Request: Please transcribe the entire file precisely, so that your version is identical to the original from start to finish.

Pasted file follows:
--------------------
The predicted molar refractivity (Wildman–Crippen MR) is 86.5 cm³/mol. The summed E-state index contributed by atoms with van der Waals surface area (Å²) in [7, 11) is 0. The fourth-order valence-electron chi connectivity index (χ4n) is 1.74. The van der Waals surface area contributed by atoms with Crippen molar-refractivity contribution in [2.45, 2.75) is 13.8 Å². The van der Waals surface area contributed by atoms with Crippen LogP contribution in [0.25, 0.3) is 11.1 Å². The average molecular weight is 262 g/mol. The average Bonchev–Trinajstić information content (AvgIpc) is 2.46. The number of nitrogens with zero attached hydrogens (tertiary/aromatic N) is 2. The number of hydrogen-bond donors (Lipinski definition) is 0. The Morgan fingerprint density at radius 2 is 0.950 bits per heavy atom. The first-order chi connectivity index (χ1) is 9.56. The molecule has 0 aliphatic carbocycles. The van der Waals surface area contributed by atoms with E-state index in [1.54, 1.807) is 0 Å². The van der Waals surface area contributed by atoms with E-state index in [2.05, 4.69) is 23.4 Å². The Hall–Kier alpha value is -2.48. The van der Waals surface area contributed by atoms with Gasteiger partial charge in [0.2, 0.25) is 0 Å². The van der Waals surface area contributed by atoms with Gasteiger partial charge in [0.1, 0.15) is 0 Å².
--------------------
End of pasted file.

The predicted molar refractivity (Wildman–Crippen MR) is 86.5 cm³/mol. The summed E-state index contributed by atoms with van der Waals surface area (Å²) in [7, 11) is 0. The fourth-order valence-electron chi connectivity index (χ4n) is 1.74. The van der Waals surface area contributed by atoms with Crippen molar-refractivity contribution in [2.45, 2.75) is 13.8 Å². The van der Waals surface area contributed by atoms with Crippen LogP contribution in [0.25, 0.3) is 11.1 Å². The average molecular weight is 262 g/mol. The average Bonchev–Trinajstić information content (AvgIpc) is 2.46. The number of nitrogens with zero attached hydrogens (tertiary/aromatic N) is 2. The number of hydrogen-bond donors (Lipinski definition) is 0. The Morgan fingerprint density at radius 2 is 0.950 bits per heavy atom. The first-order chi connectivity index (χ1) is 9.56. The molecule has 0 aliphatic carbocycles. The van der Waals surface area contributed by atoms with E-state index in [1.54, 1.807) is 0 Å². The van der Waals surface area contributed by atoms with E-state index in [2.05, 4.69) is 23.4 Å². The Hall–Kier alpha value is -2.48. The van der Waals surface area contributed by atoms with Gasteiger partial charge in [0.2, 0.25) is 0 Å². The van der Waals surface area contributed by atoms with Gasteiger partial charge in [0.1, 0.15) is 0 Å².